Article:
Can I exercise when pregnant?

The more active and fit you are during pregnancy, the easier it will be for you to adapt to your changing shape and weight gain. It will also help you to cope with labour and get back into shape after birth. You can keep up your normal daily physical activity or exercise for as long as you feel comfortable, with the approval of your doctor.

Be sure to warm up slowly, checking your temperature and pulse, and to keep hydrated. You shouldn’t exhaust yourself or exercise too strenuously. If you go to a class, inform your teacher that you’re pregnant and how many weeks pregnant you are.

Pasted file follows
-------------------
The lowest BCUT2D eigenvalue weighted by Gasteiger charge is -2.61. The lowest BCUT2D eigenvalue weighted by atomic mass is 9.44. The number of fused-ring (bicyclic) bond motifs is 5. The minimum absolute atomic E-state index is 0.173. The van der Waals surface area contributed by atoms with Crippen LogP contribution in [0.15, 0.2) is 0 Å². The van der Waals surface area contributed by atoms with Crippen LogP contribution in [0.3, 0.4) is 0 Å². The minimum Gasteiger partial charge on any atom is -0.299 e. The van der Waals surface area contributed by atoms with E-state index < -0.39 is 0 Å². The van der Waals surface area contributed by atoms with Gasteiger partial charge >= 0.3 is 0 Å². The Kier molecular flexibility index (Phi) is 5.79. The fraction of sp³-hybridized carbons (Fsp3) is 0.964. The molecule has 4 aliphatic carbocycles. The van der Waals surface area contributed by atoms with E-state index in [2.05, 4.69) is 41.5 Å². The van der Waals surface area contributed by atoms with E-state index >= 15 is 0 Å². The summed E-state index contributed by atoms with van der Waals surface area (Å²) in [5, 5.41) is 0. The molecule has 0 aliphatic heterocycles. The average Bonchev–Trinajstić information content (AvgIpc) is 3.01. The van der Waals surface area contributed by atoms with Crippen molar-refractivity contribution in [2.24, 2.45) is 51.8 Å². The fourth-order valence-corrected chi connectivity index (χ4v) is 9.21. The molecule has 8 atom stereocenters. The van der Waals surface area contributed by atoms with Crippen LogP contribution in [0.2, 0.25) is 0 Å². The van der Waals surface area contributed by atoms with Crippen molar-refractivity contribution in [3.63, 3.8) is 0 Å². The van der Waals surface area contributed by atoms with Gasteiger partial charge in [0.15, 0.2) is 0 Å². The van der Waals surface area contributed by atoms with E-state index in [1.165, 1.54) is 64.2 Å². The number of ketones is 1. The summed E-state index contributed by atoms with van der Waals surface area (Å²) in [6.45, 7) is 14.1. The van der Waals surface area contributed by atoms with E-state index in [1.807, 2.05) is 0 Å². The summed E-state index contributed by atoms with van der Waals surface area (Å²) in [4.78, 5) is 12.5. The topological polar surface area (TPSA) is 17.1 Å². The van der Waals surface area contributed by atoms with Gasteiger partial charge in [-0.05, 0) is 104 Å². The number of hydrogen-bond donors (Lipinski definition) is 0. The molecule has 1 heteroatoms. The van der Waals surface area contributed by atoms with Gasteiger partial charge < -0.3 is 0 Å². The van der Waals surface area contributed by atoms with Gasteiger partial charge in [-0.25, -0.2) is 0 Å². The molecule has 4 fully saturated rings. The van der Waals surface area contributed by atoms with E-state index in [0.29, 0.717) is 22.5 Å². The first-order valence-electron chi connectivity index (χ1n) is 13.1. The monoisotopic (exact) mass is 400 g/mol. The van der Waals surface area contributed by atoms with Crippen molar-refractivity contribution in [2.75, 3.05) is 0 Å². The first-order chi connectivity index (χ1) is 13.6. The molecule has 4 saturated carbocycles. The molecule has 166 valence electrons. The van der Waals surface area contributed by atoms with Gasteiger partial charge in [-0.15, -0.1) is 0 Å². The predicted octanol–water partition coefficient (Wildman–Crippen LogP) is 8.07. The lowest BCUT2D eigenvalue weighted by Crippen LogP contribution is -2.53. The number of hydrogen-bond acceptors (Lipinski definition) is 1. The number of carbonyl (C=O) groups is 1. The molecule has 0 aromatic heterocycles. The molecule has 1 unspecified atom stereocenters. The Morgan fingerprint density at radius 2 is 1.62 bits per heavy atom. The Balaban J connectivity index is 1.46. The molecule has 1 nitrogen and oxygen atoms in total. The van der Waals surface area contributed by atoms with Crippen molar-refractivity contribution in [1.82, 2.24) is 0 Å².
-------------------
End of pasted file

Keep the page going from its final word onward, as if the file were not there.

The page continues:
Swimming is a great option as the water will support your increased weight. Exercises that have a risk of falling, such as horse riding, skiing, ice hockey, gymnastics and cycling, should only be done with caution. Falling risks harming the baby.

There are some exercises to avoid in pregnancy:

Don’t lie flat on your back for prolonged periods – this is especially important after 16 weeks because the weight of your bump presses on the main blood vessel carrying blood back to your heart.

Don’t take part in contact sports where there is a risk of being hit, such as kickboxing or judo.

Don’t go scuba diving because the baby has no protection against decompression sickness and gas embolism.

For most women, exercise is not dangerous for your baby, but you should stop immediately and consult with your doctor if you experience fever, palpitations, shortness of breath, vaginal bleeding, crotch pain, chest pain or lightheadedness.

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